3.

Use Structure: Time and time again, I’ve seen parents resort to yelling at their kids when they don't have structure. Without structure, each day is different—and the plan is always geared toward what the parent wants (or allows) the child to do next. Requests then become personalized, which creates fertile ground for a power struggle to escalate quickly.

   
 

When you use structure in your home, you immediately have a way of de-personalizing requests. You can simply point to the schedule (and I recommend that you post it in a central location in your home, like the kitchen) and say, “3 p.m.—time to turn off electronics and do your chores.” When kids have structure, they are far less likely to challenge every request you make. They may still moan and groan, but the focus has been taken off of you and placed on the structure you’ve set up.

   

4.

Talk to Your Child about Yelling. I always suggest that you talk to your child ahead of time about any changes you’d like to see take place. Pick a nice day when things are going okay. Say, “Oh listen Jessica, I think we’ve been yelling and shouting too much, and it’s just not helpful. I want to work on not doing that anymore. And if you start yelling, I'm going to turn around and walk away, and I'm not going to talk to you for 15 minutes.” And then go on about your duties.

   
 

Say this simply and matter-of-factly. Don't get into any deep discussions or spend a lot of time talking about it. I recommend that you keep it to two minutes. You don't want to process anything or get into emotions. You just want to say it, and then get on with your day.

   

5.

Get out of the Argument. I think as a parent, once you’ve reached the stage where you’re in an argument with your child, your job is to get out of it as quickly as possible. The next time your child starts yelling at you, calmly say, “Don't talk to me that way, I don't like it,” and then turn around and walk away.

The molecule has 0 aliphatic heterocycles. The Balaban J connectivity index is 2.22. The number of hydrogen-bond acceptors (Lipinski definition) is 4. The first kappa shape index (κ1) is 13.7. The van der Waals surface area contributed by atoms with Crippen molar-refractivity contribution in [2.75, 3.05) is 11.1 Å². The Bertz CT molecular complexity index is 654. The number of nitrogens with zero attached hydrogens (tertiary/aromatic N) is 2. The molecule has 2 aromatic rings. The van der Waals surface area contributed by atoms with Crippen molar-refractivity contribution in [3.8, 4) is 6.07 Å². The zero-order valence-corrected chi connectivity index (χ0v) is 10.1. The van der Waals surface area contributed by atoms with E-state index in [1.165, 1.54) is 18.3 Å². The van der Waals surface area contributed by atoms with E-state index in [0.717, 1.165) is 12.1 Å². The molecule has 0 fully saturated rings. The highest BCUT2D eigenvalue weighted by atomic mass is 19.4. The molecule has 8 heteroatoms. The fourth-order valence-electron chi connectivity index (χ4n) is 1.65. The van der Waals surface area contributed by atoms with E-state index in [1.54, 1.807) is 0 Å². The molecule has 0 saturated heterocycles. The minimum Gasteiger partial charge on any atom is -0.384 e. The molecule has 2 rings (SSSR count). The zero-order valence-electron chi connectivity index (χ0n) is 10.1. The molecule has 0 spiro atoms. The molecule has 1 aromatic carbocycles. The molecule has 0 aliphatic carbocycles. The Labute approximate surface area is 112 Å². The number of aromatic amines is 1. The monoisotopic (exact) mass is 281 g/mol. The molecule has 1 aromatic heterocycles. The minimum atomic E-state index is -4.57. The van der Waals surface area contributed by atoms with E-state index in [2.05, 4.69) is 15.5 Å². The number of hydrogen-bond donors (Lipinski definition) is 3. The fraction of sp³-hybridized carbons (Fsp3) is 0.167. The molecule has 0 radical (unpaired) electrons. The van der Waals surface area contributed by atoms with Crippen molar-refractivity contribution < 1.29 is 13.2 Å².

That conversation is over for you, and this stops the fight immediately. Know that when you leave the room, all the power leaves the room with you; your child is left to yell at the empty walls. If your child has a tantrum anyway, that’s not your concern—you do not have to engage with him or stay there and watch it.

The truth is, the earlier we teach kids a broad repertoire of coping and problem solving skills, the less yelling and acting out there will be. Appropriate coping skills include compliance, negotiating, and assertiveness, and they all can be used effectively to circumvent the default mode of shouting and yelling.

Finally, remember that if you're a child living in an environment where parents yell a lot, then yelling is normal in that environment—and a normal kid will learn how to yell back. After all, it seems like the appropriate response. I always recommend that parents make the decision to not yell—and really work on it. Believe me, the screaming matches in your home will die a natural death once you stop engaging in them.

 

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About James Lehman, MSW

James Lehman, MSW was a renowned child behavioral therapist who worked with struggling teens and children for three decades. He created the Total Transformation Program to help people parent more effectively. James' foremost goal was to help kids and to "empower parents."